He also continues to be engaged to a certain extent with writing (particularly for PAV’s growing series of publications), performing and street theater. He presents a new theater piece in Turin each May Day and sometimes on other special occasions. Last year’s May 1 presentation, for example, addressed the worldwide banking crisis. Several performers on bicycles weaving through the May Day rally wore artist-designed animal costumes. According to Gilardi, the savvy Turin audience grasped the point that the costumes in the form of crocodiles, wolves and snakes referred to local banks and multinational financial institutions.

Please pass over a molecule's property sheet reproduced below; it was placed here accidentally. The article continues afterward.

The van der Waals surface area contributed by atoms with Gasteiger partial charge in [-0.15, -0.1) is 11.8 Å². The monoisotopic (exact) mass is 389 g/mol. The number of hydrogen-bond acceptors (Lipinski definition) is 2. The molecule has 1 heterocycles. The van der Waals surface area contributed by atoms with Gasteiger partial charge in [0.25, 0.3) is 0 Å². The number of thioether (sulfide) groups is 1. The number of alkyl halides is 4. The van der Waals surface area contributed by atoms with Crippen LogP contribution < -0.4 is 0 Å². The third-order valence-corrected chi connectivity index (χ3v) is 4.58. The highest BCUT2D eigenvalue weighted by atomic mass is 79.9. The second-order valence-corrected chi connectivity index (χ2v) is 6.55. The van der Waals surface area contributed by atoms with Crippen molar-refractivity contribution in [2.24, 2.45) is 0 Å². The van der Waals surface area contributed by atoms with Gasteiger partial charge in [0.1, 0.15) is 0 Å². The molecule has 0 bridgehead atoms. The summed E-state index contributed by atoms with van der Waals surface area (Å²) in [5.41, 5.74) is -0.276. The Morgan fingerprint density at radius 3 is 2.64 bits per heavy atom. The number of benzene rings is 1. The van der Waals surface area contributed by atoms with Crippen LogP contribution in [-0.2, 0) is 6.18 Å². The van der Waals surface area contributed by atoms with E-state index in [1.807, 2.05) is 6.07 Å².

After several years of negotiations, the Turin government in 2004 accepted Gilardi’s proposal for an art and education facility and a recreational area accessible to the surrounding working-class community. It occupies abandoned industrial park, and is financed through a combination of local government funding and private donations. Working with a team of conservationists, landscape designers and curators, Gilardi commissioned for the park an expansive site-specific earthwork, Trèfle (2006), by French artist and landscape architect Dominique Gonzalez-Foerster. The first work completed for the park and still the most prominent of the half-dozen outdoor installations at PAV, Trèfle features an enormous clover-leaf-shaped earth-and-stone mound several feet high. Gonzalez-Foerster based her overall design for the PAV installation on the floor plan of a medieval Coptic church in the holy city of Lalibela in Ethiopia. Covered with grass and bordered by tall, meticulously manicured wall-like hedges, the artist’s quiet green enclosure is accessible by means of two stone paths on opposite sides of the mound. One passage leads from the park’s ground level, while the other meanders alongside the mound, gently sloping for part of the way some 12 feet into the ground. A meditative stroll along this path is enhanced by the cascades of vines, flowering shrubs and other vegetation that have been carefully planted on the mound’s steep sides. The piece’s title (“three-leaved” in French) refers, in part, to the three elevations at which one can experience the work.